Caesar is played by master of motion capture Andy Serkis and amazingly, the motion capture was largely filmed on location in the forests of Vancouver, the CGI seamlessly integrated with live action. As a character, Caesar is rare among apes in that he was raised by a human and can see the good in them.

Our human hero is Malcolm (Jason Clarke), a survivalist and engineer, who is in charge of the expedition, but is not much of a leader. Neither is he a diplomat, but he is level headed enough to develop a relationship with Caesar, with whom they share a common goal which transcends the interspecies squabble – each has a family they would do anything to protect.

The real leader of the humans is back in San Francisco: the militaristic but pragmatic Dreyfus (Gary Oldman) who has already lost his family (he swipes through their pictures on a prominently placed iPad – in shops now!) and has little desire to understand or relate to the apes.

The previous director Rupert Wyatt is replaced here by Matt Reeves, who gave us found footage monster movie Cloverfield, where the tantalising excitement of citywide destruction just off-screen was undermined by the idiotic decisions made by the protagonists. There are shades of this frustrating characterisation here with one member of Malcolm’s team, Carver.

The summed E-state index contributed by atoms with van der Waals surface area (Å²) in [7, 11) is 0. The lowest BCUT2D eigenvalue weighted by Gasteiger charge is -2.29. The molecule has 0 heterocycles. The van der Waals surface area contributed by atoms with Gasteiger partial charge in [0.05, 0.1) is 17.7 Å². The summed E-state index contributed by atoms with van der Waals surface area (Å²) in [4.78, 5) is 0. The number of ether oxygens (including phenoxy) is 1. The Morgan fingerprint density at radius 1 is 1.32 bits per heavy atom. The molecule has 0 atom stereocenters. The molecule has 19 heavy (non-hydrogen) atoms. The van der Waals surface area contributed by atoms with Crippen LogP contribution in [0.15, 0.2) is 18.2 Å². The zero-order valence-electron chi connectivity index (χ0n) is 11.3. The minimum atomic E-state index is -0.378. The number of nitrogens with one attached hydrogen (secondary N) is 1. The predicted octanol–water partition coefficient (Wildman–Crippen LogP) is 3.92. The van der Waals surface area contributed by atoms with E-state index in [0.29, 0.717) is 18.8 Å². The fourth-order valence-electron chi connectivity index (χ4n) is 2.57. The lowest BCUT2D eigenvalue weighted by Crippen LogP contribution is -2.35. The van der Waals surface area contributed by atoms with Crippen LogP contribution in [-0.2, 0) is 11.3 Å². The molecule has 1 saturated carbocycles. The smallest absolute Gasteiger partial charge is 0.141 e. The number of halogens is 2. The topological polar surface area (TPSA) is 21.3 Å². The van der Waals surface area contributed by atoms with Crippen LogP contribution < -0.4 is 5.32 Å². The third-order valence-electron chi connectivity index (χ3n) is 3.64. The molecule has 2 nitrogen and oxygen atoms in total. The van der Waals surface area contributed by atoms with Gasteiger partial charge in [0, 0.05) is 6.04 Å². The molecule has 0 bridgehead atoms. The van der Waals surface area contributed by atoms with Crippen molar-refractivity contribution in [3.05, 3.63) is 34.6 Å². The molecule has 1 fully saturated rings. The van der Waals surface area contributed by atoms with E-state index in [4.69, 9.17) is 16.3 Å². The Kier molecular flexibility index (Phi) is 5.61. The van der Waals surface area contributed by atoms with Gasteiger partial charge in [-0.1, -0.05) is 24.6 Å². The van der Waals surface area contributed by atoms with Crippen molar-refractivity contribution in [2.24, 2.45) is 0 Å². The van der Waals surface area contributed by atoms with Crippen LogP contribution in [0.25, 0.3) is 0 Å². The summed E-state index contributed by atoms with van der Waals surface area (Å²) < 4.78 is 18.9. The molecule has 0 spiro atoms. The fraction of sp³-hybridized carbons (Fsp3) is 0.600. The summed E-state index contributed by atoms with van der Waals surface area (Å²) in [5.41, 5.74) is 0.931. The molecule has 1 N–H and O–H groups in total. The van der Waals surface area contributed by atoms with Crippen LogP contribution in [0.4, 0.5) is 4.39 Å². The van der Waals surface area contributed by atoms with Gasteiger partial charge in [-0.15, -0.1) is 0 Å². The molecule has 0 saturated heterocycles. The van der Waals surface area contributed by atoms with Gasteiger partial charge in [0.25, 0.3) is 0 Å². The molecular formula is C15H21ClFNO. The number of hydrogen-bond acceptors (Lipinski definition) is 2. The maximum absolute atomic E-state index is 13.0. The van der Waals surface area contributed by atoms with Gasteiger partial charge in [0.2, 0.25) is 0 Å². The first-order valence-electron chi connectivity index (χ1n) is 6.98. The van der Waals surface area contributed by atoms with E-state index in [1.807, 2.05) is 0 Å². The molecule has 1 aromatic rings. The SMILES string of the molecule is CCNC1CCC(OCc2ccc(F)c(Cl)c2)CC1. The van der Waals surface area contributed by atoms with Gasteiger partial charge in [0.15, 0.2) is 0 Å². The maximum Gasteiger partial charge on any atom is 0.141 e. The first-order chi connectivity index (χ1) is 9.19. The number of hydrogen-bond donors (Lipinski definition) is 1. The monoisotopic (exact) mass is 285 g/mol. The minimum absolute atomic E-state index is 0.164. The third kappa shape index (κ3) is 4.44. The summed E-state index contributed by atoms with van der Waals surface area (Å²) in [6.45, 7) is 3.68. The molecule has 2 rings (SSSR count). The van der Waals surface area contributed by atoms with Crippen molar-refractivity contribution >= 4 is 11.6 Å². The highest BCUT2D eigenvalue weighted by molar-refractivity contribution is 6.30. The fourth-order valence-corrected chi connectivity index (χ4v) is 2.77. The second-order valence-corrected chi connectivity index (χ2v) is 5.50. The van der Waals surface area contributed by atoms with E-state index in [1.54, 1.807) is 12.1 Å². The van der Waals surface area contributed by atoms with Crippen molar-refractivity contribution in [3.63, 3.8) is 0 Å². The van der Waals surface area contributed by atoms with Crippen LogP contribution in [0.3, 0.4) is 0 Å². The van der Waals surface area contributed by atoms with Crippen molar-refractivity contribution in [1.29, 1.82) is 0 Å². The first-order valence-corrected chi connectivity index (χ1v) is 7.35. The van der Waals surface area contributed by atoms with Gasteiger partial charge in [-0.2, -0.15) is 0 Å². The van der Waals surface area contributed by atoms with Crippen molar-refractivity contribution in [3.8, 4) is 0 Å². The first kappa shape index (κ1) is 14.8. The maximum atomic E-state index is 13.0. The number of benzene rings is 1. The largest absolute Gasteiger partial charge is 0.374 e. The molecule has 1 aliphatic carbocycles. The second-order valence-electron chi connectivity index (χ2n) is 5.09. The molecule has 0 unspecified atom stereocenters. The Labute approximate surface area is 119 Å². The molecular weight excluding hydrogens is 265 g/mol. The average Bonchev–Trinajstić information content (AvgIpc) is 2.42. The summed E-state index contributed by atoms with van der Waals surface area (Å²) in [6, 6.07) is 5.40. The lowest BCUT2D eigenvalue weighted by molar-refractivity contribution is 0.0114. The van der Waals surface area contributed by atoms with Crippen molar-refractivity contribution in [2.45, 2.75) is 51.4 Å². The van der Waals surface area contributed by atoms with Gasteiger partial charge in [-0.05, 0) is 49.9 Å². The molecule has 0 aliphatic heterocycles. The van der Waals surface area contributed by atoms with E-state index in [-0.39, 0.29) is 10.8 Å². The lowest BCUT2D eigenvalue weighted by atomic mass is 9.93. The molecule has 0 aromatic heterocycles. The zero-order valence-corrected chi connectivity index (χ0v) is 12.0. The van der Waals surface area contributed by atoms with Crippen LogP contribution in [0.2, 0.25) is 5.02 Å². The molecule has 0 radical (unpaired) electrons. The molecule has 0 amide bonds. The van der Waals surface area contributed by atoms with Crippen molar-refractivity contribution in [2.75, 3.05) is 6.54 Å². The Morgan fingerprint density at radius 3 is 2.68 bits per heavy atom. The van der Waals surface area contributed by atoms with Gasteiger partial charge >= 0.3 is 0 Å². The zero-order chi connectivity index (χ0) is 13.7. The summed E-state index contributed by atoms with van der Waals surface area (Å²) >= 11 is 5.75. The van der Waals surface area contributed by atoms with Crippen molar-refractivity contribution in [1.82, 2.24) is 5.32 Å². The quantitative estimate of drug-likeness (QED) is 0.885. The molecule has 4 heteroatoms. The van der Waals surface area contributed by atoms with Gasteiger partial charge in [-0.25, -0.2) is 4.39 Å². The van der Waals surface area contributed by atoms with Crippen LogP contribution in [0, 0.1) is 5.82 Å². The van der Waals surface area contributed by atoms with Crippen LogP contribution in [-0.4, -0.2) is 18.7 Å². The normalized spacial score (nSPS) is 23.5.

He is nothing more than a catalyst; right from the opening scene, where he shoots first and thinks later, wounding Caesar’s son Blue Eyes in the process, everything about him screams “I’m the arsehole who’s constantly going to jeopardise this fragile diplomacy” – which is barely saved from the brink of collapse more than once before the inevitable final showdown.